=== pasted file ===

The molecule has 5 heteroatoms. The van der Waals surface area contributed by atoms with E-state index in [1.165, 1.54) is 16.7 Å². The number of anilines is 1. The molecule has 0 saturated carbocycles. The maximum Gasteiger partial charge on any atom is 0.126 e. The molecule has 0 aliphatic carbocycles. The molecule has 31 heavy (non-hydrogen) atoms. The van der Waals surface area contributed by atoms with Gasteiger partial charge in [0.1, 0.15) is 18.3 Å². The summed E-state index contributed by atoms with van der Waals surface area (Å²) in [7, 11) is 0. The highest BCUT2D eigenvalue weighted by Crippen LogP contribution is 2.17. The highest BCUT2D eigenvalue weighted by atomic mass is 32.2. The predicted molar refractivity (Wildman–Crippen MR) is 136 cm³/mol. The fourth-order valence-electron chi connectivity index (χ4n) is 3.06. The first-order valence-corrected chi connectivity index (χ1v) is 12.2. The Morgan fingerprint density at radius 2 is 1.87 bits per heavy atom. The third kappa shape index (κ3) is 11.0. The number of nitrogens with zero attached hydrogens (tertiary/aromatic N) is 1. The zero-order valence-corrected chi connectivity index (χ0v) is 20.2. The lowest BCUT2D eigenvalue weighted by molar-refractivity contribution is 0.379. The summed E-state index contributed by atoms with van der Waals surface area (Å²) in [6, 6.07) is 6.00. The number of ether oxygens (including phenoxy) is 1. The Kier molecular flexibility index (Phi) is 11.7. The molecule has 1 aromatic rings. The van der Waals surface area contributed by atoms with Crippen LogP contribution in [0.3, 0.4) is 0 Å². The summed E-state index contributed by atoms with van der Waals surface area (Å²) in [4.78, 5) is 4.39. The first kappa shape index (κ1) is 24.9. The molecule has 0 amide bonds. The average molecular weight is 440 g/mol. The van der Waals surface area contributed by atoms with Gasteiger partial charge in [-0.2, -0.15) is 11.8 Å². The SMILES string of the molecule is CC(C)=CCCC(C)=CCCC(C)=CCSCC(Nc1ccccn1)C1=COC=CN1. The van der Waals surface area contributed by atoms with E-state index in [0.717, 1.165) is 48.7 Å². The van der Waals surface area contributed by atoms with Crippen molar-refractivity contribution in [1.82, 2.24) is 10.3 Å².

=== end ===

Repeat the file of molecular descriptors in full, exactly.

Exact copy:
The molecule has 5 heteroatoms. The van der Waals surface area contributed by atoms with E-state index in [1.165, 1.54) is 16.7 Å². The number of anilines is 1. The molecule has 0 saturated carbocycles. The maximum Gasteiger partial charge on any atom is 0.126 e. The molecule has 0 aliphatic carbocycles. The molecule has 31 heavy (non-hydrogen) atoms. The van der Waals surface area contributed by atoms with Gasteiger partial charge in [0.1, 0.15) is 18.3 Å². The summed E-state index contributed by atoms with van der Waals surface area (Å²) in [7, 11) is 0. The highest BCUT2D eigenvalue weighted by Crippen LogP contribution is 2.17. The highest BCUT2D eigenvalue weighted by atomic mass is 32.2. The predicted molar refractivity (Wildman–Crippen MR) is 136 cm³/mol. The fourth-order valence-electron chi connectivity index (χ4n) is 3.06. The first-order valence-corrected chi connectivity index (χ1v) is 12.2. The Morgan fingerprint density at radius 2 is 1.87 bits per heavy atom. The third kappa shape index (κ3) is 11.0. The number of nitrogens with zero attached hydrogens (tertiary/aromatic N) is 1. The zero-order valence-corrected chi connectivity index (χ0v) is 20.2. The lowest BCUT2D eigenvalue weighted by molar-refractivity contribution is 0.379. The summed E-state index contributed by atoms with van der Waals surface area (Å²) in [6, 6.07) is 6.00. The number of ether oxygens (including phenoxy) is 1. The Kier molecular flexibility index (Phi) is 11.7. The molecule has 1 aromatic rings. The van der Waals surface area contributed by atoms with Crippen LogP contribution in [0.3, 0.4) is 0 Å². The summed E-state index contributed by atoms with van der Waals surface area (Å²) in [4.78, 5) is 4.39. The first kappa shape index (κ1) is 24.9. The molecule has 0 amide bonds. The average molecular weight is 440 g/mol. The van der Waals surface area contributed by atoms with Gasteiger partial charge in [-0.2, -0.15) is 11.8 Å². The SMILES string of the molecule is CC(C)=CCCC(C)=CCCC(C)=CCSCC(Nc1ccccn1)C1=COC=CN1. The van der Waals surface area contributed by atoms with E-state index in [0.717, 1.165) is 48.7 Å². The van der Waals surface area contributed by atoms with Crippen molar-refractivity contribution in [1.82, 2.24) is 10.3 Å².